Why does this matter? Aerial surveys of the world’s largest reef system, Australia’s Great Barrier Reef, have shown the most widespread bleaching event ever witnessed occurred this summer, with a quarter of the reef experiencing severe bleaching. Mass bleaching caused the reef to lose around 50% of its corals during heatwaves in 2016 and 2017.
This new research could help bolster reefs against warming seas by effectively engineering heat-resistant algae – one critical component of corals. All of the 10 strains of microalgae tested expanded their thermal tolerance in a laboratory environment, and three of these went on to increase bleaching tolerance when reintroduced to coral larvae. The researchers stated these heat-evolved strains could be grown in high quantities in aquaculture facilities for potential future symbiotic use with corals in the ocean.
Training microalgae to become heat tolerant is one of a series of approaches to engineer coral to be more resilient, with more advanced genetic engineering techniques investigating the alteration of algae DNA. Efforts to increase coral genetic diversity are also pertinent as it has recently been shown diversity can be reduced by coastal pollution, another factor that can lead to reduced coral resilience.
Research is occurring in other areas to save corals. The Australian government’s Reef Restoration and Adaptation Program, for example, is supporting an array of potential solutions to help protect the health of the ecosystem.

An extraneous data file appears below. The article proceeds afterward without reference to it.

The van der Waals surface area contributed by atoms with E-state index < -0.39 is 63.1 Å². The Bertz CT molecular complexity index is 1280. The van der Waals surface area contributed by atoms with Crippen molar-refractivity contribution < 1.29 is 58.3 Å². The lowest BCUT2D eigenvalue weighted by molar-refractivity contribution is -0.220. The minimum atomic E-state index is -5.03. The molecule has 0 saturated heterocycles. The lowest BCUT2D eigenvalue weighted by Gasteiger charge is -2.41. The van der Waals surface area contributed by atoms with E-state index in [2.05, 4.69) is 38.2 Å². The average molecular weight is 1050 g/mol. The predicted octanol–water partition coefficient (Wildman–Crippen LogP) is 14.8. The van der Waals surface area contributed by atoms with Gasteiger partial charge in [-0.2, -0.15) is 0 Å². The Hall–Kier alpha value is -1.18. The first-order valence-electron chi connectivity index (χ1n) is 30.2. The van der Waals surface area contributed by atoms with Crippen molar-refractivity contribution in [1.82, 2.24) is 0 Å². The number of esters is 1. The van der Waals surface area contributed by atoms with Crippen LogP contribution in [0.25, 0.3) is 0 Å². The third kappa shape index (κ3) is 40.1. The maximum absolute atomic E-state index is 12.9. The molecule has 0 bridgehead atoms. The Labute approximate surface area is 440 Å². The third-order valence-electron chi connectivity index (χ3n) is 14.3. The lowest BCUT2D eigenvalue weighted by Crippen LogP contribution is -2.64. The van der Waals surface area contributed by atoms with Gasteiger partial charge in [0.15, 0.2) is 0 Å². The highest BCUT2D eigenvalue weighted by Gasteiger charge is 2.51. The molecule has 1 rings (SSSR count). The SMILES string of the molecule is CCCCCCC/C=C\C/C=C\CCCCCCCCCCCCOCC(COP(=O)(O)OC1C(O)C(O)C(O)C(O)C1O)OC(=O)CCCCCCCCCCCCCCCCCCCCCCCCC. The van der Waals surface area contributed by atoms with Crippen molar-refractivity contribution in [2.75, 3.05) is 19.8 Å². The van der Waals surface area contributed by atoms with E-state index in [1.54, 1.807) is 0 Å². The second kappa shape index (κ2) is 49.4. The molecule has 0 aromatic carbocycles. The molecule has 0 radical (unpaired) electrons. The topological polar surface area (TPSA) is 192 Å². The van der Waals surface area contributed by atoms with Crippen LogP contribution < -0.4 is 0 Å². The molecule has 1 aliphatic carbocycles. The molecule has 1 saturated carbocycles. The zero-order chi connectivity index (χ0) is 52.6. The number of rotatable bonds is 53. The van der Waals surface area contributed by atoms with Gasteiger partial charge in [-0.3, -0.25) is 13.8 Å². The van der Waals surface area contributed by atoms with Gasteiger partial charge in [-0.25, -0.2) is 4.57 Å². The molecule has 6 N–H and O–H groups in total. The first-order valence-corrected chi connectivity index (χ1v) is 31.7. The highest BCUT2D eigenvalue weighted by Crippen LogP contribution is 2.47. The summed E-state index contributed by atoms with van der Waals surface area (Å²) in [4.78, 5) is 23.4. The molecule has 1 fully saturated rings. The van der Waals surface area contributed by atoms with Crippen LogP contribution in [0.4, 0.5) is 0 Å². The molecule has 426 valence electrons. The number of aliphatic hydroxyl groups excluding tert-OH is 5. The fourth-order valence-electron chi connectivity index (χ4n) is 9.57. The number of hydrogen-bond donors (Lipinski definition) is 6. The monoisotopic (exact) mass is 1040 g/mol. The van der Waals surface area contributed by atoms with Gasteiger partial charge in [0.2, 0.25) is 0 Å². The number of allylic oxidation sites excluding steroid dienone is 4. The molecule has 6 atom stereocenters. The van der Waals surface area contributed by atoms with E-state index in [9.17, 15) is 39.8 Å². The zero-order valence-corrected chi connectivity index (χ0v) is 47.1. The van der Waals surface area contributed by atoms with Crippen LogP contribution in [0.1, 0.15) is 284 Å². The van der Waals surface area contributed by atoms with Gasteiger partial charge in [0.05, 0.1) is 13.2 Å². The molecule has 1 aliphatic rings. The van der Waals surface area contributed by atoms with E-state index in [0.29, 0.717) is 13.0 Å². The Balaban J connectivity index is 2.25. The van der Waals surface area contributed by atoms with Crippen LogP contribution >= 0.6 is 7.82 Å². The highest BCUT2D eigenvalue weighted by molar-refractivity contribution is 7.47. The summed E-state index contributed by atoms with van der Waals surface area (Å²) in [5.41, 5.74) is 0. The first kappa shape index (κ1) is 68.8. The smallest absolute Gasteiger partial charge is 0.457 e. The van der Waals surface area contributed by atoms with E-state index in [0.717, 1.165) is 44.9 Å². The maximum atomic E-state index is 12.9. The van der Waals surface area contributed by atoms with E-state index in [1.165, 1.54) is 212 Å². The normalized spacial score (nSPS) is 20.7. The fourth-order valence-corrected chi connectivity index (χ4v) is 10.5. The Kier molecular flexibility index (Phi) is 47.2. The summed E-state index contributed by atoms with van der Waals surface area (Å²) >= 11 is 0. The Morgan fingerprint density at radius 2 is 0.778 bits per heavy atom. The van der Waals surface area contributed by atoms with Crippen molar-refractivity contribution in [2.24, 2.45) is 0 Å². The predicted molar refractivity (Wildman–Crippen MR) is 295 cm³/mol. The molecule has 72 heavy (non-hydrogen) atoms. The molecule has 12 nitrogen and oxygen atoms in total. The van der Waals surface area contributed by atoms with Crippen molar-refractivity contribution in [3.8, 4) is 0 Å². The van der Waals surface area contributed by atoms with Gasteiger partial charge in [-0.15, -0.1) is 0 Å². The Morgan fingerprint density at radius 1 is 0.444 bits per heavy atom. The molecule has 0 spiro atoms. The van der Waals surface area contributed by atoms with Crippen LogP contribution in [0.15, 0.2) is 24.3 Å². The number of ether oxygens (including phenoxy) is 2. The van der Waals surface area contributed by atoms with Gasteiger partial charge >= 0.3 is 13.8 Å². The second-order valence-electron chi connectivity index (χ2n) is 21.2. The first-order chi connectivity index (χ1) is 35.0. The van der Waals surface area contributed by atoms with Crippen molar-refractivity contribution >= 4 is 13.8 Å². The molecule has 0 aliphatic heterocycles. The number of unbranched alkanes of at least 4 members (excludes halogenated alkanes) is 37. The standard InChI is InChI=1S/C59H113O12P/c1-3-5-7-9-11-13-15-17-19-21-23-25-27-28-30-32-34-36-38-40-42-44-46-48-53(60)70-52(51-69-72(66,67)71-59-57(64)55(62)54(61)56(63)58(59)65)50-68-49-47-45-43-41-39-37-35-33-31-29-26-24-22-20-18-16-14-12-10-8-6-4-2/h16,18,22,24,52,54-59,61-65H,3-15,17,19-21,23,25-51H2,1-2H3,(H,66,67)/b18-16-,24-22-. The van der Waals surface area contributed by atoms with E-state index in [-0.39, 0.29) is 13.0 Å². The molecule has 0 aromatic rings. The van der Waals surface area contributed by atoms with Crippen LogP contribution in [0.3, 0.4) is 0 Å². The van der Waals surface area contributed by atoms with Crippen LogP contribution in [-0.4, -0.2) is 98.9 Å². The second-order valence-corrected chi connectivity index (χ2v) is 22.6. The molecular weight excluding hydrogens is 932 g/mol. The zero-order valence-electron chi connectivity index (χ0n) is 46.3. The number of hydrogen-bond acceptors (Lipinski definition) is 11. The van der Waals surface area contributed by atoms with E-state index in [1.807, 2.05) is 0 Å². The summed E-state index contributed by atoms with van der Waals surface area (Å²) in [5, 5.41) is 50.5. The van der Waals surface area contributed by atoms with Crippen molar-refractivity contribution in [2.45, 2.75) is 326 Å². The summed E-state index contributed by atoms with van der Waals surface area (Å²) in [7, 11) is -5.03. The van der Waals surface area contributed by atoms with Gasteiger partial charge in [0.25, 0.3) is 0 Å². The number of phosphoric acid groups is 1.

The scheme has supported a recent cloud brightening trial to test a delivery system for injecting sea salt particles into the atmosphere, where they are hoped to act as cloud condensation nuclei, brightening clouds to reflect solar irradiation and cool the reef. Other methods to attempt to lower local water temperatures include recreating sea fog through a similar method of spraying seawater into the air. Floating water surface shields made of calcium carbonate could also have a similar effect.
The physical structure of reefs can also be enhanced using mesh or artificial reef frameworks. Separate research from academics in Cambridge and California has created 3D-printed coral-like structures that can house microscopic algae populations, which the scientists state can be used for research to protect existing reefs, as well as for potential bioenergy production.
Unfortunately, engineering methods to sustain reefs are likely to become increasingly necessary as 70–90% of tropical coral is expected to disappear due to climate change, even if temperature rises are kept to 1.5C, according to the Intergovernmental Panel on Climate Change.